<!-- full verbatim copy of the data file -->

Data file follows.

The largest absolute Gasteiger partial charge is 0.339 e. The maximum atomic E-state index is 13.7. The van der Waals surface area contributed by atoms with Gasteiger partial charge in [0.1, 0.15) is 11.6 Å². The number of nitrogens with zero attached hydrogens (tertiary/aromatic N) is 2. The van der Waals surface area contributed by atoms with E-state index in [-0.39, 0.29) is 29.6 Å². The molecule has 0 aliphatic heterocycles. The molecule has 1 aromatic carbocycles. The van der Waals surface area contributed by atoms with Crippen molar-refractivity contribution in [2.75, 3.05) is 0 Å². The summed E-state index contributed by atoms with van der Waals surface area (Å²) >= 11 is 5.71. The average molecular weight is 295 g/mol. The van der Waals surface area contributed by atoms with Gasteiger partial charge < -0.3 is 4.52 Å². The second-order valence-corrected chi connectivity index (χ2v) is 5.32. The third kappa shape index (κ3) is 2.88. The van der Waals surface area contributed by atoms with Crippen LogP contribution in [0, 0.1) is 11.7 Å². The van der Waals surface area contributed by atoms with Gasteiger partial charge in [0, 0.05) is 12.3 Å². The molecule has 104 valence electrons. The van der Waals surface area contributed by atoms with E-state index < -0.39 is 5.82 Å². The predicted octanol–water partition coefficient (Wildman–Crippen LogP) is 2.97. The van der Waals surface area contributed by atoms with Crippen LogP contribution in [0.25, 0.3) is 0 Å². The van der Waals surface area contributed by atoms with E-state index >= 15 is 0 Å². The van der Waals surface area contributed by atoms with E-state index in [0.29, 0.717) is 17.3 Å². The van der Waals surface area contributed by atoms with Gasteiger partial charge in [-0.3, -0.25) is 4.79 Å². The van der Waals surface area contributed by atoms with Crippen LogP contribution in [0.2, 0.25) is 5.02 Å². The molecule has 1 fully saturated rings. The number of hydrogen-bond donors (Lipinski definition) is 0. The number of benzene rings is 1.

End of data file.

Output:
The largest absolute Gasteiger partial charge is 0.339 e. The maximum atomic E-state index is 13.7. The van der Waals surface area contributed by atoms with Gasteiger partial charge in [0.1, 0.15) is 11.6 Å². The number of nitrogens with zero attached hydrogens (tertiary/aromatic N) is 2. The van der Waals surface area contributed by atoms with E-state index in [-0.39, 0.29) is 29.6 Å². The molecule has 0 aliphatic heterocycles. The molecule has 1 aromatic carbocycles. The van der Waals surface area contributed by atoms with Crippen molar-refractivity contribution in [2.75, 3.05) is 0 Å². The summed E-state index contributed by atoms with van der Waals surface area (Å²) >= 11 is 5.71. The average molecular weight is 295 g/mol. The van der Waals surface area contributed by atoms with Gasteiger partial charge < -0.3 is 4.52 Å². The second-order valence-corrected chi connectivity index (χ2v) is 5.32. The third kappa shape index (κ3) is 2.88. The van der Waals surface area contributed by atoms with Crippen LogP contribution in [0, 0.1) is 11.7 Å². The van der Waals surface area contributed by atoms with Gasteiger partial charge in [0, 0.05) is 12.3 Å². The molecule has 104 valence electrons. The van der Waals surface area contributed by atoms with E-state index < -0.39 is 5.82 Å². The predicted octanol–water partition coefficient (Wildman–Crippen LogP) is 2.97. The van der Waals surface area contributed by atoms with Crippen LogP contribution in [0.25, 0.3) is 0 Å². The van der Waals surface area contributed by atoms with E-state index >= 15 is 0 Å². The van der Waals surface area contributed by atoms with E-state index in [0.29, 0.717) is 17.3 Å². The van der Waals surface area contributed by atoms with Gasteiger partial charge in [-0.3, -0.25) is 4.79 Å². The van der Waals surface area contributed by atoms with Crippen LogP contribution in [0.2, 0.25) is 5.02 Å². The molecule has 1 fully saturated rings. The number of hydrogen-bond donors (Lipinski definition) is 0. The number of benzene rings is 1.